By Rob Davis
This article first posted on 8/12/2011.
Updated and edited on February 4, 2015 and March 20, 2015. Updated information in bold.
Laurel Mountain ski area is a Pennsylvania State Park comprising over 400 acres approximately 70 mile east of Pittsburgh on the Laurel Ridge.The ski area consists of about 80 acres of cut trails, about 30 acres with snowmaking, a fixed grip quad chairlift, a fixed grip double chair, 2 rope tows, a lodge building, and a maintenance building. The lodge which sits at the 2900 foot summit provides food service and rental facilities as well as ticket sales, snow sports school and administrative offices. In 2008 the Pennsylvania legislature approved funding Laurel Mountain's rebuild and allocated $6.5 million after a due diligence study by the Jack Johnson Company of Park City, Utah concluded that the resort could be run profitably with proper investment. The funding came from the state's capital projects budget and was released by former Governor Ed Rendell. The Jack Johnson report recommends that approximately $8 million be spent on upgrades to Laurel's infrastructure.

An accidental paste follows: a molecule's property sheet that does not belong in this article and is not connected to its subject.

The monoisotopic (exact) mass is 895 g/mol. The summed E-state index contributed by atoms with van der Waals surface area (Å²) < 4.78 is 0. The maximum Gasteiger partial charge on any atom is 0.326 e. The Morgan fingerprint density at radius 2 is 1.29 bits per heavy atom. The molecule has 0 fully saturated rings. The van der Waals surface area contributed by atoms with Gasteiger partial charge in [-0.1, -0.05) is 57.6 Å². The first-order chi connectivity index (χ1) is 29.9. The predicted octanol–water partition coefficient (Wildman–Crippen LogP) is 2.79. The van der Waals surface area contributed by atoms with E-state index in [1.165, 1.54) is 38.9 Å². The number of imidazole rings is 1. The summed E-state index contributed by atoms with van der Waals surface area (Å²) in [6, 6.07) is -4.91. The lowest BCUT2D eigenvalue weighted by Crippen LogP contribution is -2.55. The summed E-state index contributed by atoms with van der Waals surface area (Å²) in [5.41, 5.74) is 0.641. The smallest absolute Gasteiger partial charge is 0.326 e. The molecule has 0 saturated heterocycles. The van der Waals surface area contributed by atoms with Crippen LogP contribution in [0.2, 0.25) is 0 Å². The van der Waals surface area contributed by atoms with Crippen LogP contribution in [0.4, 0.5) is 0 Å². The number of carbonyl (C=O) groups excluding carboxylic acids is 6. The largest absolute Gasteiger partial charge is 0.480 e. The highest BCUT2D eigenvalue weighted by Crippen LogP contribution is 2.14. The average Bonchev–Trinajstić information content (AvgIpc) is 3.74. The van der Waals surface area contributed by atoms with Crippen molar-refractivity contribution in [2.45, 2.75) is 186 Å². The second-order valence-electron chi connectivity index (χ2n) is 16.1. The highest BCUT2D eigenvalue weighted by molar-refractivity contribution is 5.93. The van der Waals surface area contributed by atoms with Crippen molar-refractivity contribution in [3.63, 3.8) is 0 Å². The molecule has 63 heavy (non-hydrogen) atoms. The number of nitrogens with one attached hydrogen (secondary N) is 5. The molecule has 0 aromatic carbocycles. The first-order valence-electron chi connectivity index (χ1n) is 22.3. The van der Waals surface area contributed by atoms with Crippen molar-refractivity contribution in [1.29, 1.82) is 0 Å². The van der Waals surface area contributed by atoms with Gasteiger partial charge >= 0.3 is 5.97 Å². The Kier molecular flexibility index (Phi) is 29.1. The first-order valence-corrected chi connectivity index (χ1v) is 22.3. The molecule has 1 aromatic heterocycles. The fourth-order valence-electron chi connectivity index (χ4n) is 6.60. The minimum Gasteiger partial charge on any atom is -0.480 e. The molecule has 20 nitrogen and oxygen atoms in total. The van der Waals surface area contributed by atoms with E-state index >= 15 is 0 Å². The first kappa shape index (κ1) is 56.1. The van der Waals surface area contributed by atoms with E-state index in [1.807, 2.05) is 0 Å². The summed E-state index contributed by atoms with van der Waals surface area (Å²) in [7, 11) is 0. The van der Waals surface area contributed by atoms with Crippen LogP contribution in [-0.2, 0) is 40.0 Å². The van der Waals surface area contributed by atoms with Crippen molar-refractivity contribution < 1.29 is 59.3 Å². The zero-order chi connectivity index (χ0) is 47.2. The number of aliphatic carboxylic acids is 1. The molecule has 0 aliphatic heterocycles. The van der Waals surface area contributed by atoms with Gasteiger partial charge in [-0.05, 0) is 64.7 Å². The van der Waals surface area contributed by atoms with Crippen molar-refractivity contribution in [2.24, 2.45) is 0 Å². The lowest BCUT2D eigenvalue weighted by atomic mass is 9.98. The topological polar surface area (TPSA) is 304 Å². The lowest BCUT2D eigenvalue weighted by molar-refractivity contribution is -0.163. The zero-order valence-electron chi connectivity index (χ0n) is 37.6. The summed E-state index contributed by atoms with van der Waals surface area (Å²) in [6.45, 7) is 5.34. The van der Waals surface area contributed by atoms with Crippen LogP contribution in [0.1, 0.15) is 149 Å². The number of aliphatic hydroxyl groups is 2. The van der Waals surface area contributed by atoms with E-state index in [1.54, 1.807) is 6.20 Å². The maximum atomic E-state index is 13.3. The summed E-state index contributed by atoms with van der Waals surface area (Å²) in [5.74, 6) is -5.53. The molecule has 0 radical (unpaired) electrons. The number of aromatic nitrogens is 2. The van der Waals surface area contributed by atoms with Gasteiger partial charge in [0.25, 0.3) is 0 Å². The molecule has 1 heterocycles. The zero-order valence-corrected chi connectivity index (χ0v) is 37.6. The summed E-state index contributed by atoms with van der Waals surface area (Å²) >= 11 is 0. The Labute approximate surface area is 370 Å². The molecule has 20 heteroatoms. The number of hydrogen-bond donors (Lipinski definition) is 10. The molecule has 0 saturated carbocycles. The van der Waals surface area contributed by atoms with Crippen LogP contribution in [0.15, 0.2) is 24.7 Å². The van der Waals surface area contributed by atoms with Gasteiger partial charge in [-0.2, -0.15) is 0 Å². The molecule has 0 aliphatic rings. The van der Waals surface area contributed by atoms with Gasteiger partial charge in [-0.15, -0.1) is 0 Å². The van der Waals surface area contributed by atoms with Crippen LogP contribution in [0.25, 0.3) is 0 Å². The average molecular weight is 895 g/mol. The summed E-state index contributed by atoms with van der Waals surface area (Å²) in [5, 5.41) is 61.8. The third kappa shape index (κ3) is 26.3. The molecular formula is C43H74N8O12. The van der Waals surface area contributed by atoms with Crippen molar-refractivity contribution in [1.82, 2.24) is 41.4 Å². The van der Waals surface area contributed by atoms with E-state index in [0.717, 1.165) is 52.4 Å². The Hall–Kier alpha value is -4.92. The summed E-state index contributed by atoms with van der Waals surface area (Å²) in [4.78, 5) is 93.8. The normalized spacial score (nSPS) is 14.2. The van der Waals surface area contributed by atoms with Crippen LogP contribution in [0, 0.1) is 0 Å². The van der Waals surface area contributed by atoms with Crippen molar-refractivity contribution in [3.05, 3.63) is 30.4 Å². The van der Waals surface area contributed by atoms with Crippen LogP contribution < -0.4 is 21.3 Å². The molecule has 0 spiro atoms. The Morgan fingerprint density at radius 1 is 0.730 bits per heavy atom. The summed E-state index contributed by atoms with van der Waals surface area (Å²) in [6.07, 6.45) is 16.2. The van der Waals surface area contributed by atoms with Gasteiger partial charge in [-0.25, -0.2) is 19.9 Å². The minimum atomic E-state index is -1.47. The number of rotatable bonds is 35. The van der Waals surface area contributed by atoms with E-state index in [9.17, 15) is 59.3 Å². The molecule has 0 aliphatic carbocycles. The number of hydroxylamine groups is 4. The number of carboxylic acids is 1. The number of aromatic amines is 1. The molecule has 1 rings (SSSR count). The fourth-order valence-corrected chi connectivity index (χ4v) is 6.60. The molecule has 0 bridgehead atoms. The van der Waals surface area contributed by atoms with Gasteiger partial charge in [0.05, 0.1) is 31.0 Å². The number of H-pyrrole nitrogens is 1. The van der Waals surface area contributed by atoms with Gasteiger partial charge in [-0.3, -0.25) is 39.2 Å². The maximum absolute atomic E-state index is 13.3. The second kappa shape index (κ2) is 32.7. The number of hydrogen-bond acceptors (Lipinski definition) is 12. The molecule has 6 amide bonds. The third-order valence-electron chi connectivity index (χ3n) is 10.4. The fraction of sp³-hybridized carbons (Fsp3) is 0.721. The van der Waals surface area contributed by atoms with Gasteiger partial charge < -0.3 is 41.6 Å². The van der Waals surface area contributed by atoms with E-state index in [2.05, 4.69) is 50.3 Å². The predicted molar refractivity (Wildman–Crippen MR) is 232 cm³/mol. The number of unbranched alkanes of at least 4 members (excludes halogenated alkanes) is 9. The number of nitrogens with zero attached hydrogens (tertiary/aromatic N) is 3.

Nearby Seven Springs Mountain Resort bought the existing privately owned assets on the mountain in November 2008 and entered into a 10 year lease with the State to run the ski operation. The extent of their capital contribution is not known at this time. It is reported that Seven Springs officials are involved in the current redesign. Seven Springs operated the ski area for one season in 2004 after the previous concessionaire was foreclosed.The project went through the design and permit process and appeared ready to be put to bid with an anticipated open date of winter 2014/2015, however, the design phase of the project was reopened due to Seven Springs concerns over the placement of the tubing hill and plans to upgrade the new lift installation from a triple to a quad chair. At that time DCNR spokesperson Chris Novak said the department and Seven Springs "have agreed on the revised scope of design for Laurel Mountain [that] no longer includes the snow tubing runs. "Now we are headed back to the Department of General Services to complete the redesign process, after which the project would go to bid. Time frames are not certain at this point."